Remembering a Real Hero
Amid today's orgy of adulation over Michael Jackson, we should pause and remember real heroes--men and women who paid the ultimate price for this nation, but whose lives go uncelebrated.
U.S. Army Lieutenant Brian Bradshaw was one of individuals. He died on June 25th, the same day that Michael Jackson passed away. But Lieutenant Bradshaw didn't die in a Hollywood mansion from a drug-induced heart attack. He was killed on a road in Afghanistan, when his vehicle was targeted by an improvised explosive device.
More on Brian Bradshaw from the Seattle Times.
Paul Bradshaw, of Steilacoom, Pierce County, said his son joined the Army and went to Afghanistan "to try and help people" and to make the lives of the people there better.
"That was his hope. He didn't go to win a war."
Lt. Bradshaw was assigned to the 1st Battalion, 501st Parachute Infantry Regiment, 4th Airborne Brigade Combat Team, 25th Infantry Division in Fort Richardson, Alaska. He was
deployed to Afghanistan in March, his father said.
Paul Bradshaw said he talked to his son by telephone on Father's Day.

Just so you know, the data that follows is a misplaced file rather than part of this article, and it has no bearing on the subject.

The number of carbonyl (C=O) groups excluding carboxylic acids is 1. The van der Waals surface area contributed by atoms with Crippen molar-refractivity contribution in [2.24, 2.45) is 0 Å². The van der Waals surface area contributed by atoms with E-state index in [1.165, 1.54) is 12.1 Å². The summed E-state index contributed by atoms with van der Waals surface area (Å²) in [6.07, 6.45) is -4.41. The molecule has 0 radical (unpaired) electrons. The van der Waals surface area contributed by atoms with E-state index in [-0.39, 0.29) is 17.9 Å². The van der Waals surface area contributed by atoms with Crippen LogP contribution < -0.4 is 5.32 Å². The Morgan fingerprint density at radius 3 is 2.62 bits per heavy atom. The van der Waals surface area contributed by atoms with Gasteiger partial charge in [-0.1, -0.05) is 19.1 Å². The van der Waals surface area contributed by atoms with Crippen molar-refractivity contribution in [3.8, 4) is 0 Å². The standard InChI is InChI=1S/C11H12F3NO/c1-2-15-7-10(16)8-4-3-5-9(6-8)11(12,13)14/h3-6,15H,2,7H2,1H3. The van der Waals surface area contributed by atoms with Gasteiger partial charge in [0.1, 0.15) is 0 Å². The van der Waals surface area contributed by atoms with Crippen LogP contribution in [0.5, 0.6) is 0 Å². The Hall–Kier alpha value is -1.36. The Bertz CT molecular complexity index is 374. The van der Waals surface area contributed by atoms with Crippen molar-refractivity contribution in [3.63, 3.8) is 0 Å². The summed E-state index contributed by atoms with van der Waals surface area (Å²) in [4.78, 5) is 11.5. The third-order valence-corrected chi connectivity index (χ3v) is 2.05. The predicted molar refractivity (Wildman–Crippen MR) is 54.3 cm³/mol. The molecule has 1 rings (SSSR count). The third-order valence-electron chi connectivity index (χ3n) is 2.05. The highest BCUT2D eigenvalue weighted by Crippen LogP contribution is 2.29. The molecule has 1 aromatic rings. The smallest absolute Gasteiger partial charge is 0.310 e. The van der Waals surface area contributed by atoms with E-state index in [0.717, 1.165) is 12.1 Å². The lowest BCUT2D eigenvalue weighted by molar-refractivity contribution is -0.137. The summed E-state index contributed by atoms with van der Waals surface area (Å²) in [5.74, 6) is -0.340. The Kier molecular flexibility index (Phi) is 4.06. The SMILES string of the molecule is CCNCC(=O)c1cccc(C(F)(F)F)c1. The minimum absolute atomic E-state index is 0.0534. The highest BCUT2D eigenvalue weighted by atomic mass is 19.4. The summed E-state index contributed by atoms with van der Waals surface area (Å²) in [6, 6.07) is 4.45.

"He said that where they were at you couldn't recognize if they were making a difference, but they had made friends in that area."
The danger was obvious, his father said, but whenever his son spoke about it "he was worried about all his men ... not himself."
Lieutenant Bradshaw's death might have gone unnoticed outside his home state of Washington, except for his aunt, Martha Gillis. In a recent letter to the Washington Post, she bemoaned the lack of coverage of recent combat deaths in Iraq and Afghanistan, while describing non-stop tributes to Jackson as "totally ridiculous" and laughable.
Since Mr. Jackson expired last month, Lieutenant Bradshaw--and 12 other American warriors--have died in Afghanistan alone. Keep them (and their families) in your prayers. They deserve our gratitude and thanks.
Regrettably, most of our celebrity-crazed citizens aren't even aware of their sacrifice.